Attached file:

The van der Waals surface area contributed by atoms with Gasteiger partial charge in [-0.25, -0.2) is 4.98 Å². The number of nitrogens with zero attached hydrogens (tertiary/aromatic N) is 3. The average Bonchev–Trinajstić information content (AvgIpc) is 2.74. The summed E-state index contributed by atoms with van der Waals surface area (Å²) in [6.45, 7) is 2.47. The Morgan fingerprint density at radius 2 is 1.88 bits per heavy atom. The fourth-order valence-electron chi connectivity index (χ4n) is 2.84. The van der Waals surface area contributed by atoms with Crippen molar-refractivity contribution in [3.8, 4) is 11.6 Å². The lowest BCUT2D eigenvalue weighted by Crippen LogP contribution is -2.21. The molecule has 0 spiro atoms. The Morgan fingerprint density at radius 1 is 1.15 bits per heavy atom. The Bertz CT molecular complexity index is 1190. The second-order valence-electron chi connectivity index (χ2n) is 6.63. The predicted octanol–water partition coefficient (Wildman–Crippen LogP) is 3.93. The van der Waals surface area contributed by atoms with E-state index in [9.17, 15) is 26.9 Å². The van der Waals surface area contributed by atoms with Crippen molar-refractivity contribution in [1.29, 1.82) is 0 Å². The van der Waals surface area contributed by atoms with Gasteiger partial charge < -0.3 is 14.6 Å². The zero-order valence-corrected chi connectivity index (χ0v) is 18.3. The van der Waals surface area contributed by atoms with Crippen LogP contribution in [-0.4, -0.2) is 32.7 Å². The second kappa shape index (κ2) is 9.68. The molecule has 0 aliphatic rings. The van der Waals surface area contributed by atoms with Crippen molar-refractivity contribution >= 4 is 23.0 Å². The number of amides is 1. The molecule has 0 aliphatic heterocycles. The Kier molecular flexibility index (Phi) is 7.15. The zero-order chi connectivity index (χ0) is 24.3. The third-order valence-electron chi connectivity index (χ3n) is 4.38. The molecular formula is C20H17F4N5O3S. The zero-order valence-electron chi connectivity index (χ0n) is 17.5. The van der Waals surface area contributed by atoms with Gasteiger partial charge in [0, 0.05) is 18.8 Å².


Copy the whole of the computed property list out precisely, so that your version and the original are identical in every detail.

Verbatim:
The van der Waals surface area contributed by atoms with Gasteiger partial charge in [-0.25, -0.2) is 4.98 Å². The number of nitrogens with zero attached hydrogens (tertiary/aromatic N) is 3. The average Bonchev–Trinajstić information content (AvgIpc) is 2.74. The summed E-state index contributed by atoms with van der Waals surface area (Å²) in [6.45, 7) is 2.47. The Morgan fingerprint density at radius 2 is 1.88 bits per heavy atom. The fourth-order valence-electron chi connectivity index (χ4n) is 2.84. The van der Waals surface area contributed by atoms with Crippen molar-refractivity contribution in [3.8, 4) is 11.6 Å². The lowest BCUT2D eigenvalue weighted by Crippen LogP contribution is -2.21. The molecule has 0 spiro atoms. The Morgan fingerprint density at radius 1 is 1.15 bits per heavy atom. The Bertz CT molecular complexity index is 1190. The second-order valence-electron chi connectivity index (χ2n) is 6.63. The predicted octanol–water partition coefficient (Wildman–Crippen LogP) is 3.93. The van der Waals surface area contributed by atoms with E-state index in [9.17, 15) is 26.9 Å². The van der Waals surface area contributed by atoms with Crippen molar-refractivity contribution in [1.29, 1.82) is 0 Å². The van der Waals surface area contributed by atoms with Gasteiger partial charge < -0.3 is 14.6 Å². The zero-order valence-corrected chi connectivity index (χ0v) is 18.3. The van der Waals surface area contributed by atoms with Crippen LogP contribution in [-0.4, -0.2) is 32.7 Å². The second kappa shape index (κ2) is 9.68. The molecule has 0 aliphatic rings. The van der Waals surface area contributed by atoms with Crippen molar-refractivity contribution >= 4 is 23.0 Å². The number of amides is 1. The molecule has 0 aliphatic heterocycles. The Kier molecular flexibility index (Phi) is 7.15. The zero-order chi connectivity index (χ0) is 24.3. The third-order valence-electron chi connectivity index (χ3n) is 4.38. The molecular formula is C20H17F4N5O3S. The zero-order valence-electron chi connectivity index (χ0n) is 17.5. The van der Waals surface area contributed by atoms with Gasteiger partial charge in [0, 0.05) is 18.8 Å².